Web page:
Organising, analysing and publishing information on disappearances


#1

In this discussion thread, participants will explore the ways that information about disappearances is organised, stored, secured, analysed and shared.

  • Information and platforms: Information on disappearances may be stored and organised in many ways that range from paper documents to carefully coded databases. Once the information is organised it is possible to analyse it. What platforms have you used to store, organise and analyse information on disappearances? What platforms do you use to publish and share this information? What advice would you give others who are just starting out?
  • Analysis and methodologies: There are different types of research methods (methodologies) that can be applied to the analysis of this kind of information. What methodologies have you used when organising and analysing information on disappearances?
  • Information security: Documentation of enforced disappearances is very sensitive information that adversaries would be motivated to obtain and/or destroy. What kinds of threats to your information exist (physical damage to documents such as a fire, someone eavesdropping on an email conversation, etc) How do you ensure that your documentation (as well as your communications about the documentation) is secure? What advice would you give others?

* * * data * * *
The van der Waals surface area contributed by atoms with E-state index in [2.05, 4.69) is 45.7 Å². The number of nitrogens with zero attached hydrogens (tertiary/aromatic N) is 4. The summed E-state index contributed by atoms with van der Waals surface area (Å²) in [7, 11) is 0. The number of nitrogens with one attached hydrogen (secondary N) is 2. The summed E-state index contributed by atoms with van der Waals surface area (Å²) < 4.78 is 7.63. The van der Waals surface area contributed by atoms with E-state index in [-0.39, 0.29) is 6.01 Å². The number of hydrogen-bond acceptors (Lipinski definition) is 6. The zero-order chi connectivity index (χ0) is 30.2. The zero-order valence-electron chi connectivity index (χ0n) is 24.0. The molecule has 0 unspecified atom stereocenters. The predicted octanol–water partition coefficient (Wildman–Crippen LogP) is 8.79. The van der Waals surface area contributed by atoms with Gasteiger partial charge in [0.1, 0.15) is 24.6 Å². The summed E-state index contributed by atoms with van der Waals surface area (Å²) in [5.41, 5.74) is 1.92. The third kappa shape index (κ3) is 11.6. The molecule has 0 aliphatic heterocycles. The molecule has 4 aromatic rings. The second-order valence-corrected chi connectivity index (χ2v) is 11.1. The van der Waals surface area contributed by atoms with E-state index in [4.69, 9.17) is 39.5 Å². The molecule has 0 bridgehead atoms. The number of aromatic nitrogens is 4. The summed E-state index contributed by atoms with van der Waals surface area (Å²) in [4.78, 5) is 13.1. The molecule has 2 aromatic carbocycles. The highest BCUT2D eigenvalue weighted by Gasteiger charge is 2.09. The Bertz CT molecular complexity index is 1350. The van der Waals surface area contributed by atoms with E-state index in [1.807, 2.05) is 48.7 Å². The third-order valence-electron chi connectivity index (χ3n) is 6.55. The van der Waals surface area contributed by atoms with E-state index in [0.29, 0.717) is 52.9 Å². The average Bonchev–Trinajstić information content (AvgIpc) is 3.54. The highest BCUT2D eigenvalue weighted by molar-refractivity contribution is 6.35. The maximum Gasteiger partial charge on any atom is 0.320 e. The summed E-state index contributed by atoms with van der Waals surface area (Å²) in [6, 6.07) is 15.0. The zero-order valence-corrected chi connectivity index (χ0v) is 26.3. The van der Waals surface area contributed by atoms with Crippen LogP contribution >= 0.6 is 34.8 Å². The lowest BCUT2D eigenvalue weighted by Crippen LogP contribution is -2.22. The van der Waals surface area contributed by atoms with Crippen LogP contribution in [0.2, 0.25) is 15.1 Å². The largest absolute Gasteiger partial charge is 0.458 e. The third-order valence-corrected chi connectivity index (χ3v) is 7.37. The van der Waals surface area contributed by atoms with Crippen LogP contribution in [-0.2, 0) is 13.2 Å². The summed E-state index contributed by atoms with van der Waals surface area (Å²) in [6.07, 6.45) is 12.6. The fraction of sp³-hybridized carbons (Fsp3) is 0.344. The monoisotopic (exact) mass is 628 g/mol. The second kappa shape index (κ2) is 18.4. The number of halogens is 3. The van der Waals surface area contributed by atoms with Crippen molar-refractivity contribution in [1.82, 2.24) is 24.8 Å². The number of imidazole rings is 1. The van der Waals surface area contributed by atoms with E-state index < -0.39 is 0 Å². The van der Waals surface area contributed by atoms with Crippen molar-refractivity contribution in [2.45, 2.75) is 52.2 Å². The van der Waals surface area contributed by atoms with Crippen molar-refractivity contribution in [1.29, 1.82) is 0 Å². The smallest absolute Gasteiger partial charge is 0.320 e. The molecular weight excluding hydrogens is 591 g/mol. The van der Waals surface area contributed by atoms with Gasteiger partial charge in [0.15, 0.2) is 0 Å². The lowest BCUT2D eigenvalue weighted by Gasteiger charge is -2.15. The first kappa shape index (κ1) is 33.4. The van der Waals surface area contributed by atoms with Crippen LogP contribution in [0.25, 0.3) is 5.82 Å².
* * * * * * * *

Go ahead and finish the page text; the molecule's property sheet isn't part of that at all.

Community Discussion on Documenting the Disappeared: November 2017
#2

In this presentation, Jorge Ruiz Reyes (@jorge.ruiz) of the Universidad Iberoamericana explains how HRDAG, PDH Ibero and Data CĂ­vica are applying a statistical model to data on disappearances to predict the locations of clandestine graves.

Please watch the presentation below and ask any questions or share your experiences by replying to this comment!


#3

HURIDOCS has developed Event Standard formats for the documentation of human rights violations. There is a software application which contains these formats - the present version is called OpenEvsys - for more details see the OpenEvsys website.

Some organisations use the formats and OpenEvsys to document disappearances. An interesting example is Hafiza Merkezi in Turkey which has been interviewing family members, friends and neighbours of persons who disappeared in the eastern part of the country in the early 1990s.

While the OpenEvsys database is meant for confidential information, Hafiza Merkezi and HURIDOCS also developed a public website which contains data that is extracted from that site: http://zorlakaybetmeler.org/. Data can be accessed by facets for years and locations. For each case, there is background information on the victim, links to resources and a list of politicians which had political responsibilities at the moment that the disappearance took place.

At the moment, Hafiza Merkezi and HURIDOCS are re-developing the website using our Uwazi platform.

Also a regional network documenting disappearances is using OpenEvsys. Members of the network which are based in different countries have each their own database and can also share records in a common database.